Also in The Guardian and about guns is this heart warmer.
Amazingly, the eagle-eyed editors at the Irving press haven't noticed a disaster in California that has been going on for a couple of months and more, and has forced 6,000 to flee. It's a massive escape of methane, a super-greenhouse gas from a fracking operation. It's one of the worst, perhaps THE worst accident in U.S. environmental history. It also kills people. And the company and its scientists have not been able to deal with it for over two months.
Of course, with only four pages for Canada AND World, you can't publish everything; after all we need the space for a big story that the Powerball jackpot is getting bigger. The editors should have asked Mr. Irving. I'm sure he would have insisted the methane story be run. Front page. Big headline.
CBC reports that only two percent of Canadian airstrikes have been directed at Syria. That's like saying a drunk driver killed only two percent of a crowd he ran into. Or that, while hundreds of Russian planes flew over Canada, only two percent dropped bombs.
It is illegal for Canadian aircraft to go into Syrian airspace at all. We are not at war with Syria. We have no legal right to declare a war on Syria. And the Syrian government has not invited us. Those two percent of airstrikes are war crimes.
A reader sent me the following item. The source is Harper's which is not , by any stretch of the imagination, a radical magazine. It tell us about something we should already have known – that Saudi Arabia has been funding terrorist groups, including ISIS, from the start. But this goes a lot further – and much of what we learn comes from the very un-radical Hilary Clinton.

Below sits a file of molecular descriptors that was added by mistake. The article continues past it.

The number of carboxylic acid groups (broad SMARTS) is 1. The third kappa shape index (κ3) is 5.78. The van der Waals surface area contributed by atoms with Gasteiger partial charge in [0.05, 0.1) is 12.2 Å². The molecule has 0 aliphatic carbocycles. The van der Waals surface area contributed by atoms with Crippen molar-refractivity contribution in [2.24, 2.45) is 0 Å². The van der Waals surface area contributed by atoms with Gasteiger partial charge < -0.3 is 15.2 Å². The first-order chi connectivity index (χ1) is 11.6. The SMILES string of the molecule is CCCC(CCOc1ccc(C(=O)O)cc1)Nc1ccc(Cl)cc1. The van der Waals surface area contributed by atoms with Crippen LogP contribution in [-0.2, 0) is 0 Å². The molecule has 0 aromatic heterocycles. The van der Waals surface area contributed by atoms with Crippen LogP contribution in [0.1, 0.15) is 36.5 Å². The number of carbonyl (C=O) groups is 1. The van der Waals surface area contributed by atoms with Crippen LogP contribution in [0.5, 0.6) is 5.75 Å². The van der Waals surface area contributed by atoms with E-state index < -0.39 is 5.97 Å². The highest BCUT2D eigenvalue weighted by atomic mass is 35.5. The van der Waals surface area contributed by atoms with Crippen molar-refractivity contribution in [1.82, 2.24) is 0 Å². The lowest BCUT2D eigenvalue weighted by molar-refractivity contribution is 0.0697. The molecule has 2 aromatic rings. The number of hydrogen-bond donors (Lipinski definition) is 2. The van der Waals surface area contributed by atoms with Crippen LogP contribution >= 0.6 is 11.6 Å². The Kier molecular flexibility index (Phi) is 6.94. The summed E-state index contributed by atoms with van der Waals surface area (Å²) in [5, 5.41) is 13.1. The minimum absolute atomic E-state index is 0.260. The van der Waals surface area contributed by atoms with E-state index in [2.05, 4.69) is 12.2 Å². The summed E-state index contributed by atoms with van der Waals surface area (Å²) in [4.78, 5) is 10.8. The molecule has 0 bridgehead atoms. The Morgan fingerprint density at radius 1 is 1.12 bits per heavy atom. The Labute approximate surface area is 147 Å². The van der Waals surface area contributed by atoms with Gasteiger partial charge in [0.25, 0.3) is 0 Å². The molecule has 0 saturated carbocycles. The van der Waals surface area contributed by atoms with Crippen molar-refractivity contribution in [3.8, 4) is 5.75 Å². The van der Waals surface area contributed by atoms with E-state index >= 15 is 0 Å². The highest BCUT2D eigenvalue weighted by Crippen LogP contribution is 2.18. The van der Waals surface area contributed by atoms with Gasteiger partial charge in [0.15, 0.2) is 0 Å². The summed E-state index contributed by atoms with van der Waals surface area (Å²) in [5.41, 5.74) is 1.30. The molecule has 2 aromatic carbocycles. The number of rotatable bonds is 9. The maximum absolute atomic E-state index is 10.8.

My computer is giving me problems at the site for haaretz, but I urge readers to try haaretz.com
I has several articles on David Bowie, all of them far superior to those that appeared in the Irving press.
And including a very interesting one of the secret Jewish history of Bowie. The opinion section, as always, is worth a read. And…
There's a very big story on the Origins of the Montreal Smoked Meat Sandwich. There's nothing else like it.
There's another excellent one on how many American Jews are getting involved in the struggle against racism in the U.S. This concern with social issues and social justice is what I remember most fondly about the Jewish community in Montreal.
I have doubts about the objectivity of the writer of the following piece. But it makes more sense than the other versions I have seen in the western press (which is also lacking in objectivity).
I don't know the following writer at all. But the meat of this is in quotations from posts by Hilary Clinton. And ya gotta trust Hilary.
The following article, on the financial outlook for the U.S. arms industry, is reliable because it largely comes from the industry.
The next item might sound 'over the top'. But the writer, Paul Craig Roberts, has the highest credentials I have ever seen in a journalist, and I've always found his work to honest and reliable.
Finally – I have come across a piece of information, but have lost the source. You'll have to trust me on this. But I really did see it in a good source.
An American scientist who has been studying the effects of pesticide chemicals has been put out of business by a denial of any further support from the U.S. government. The pressure to shut him down came from big businesses that either made the pesticides, or used them for things like, you know, forest spraying.
Why does that remind me of New Brunswick's firing of its chief medical officer, Dr. Cleary?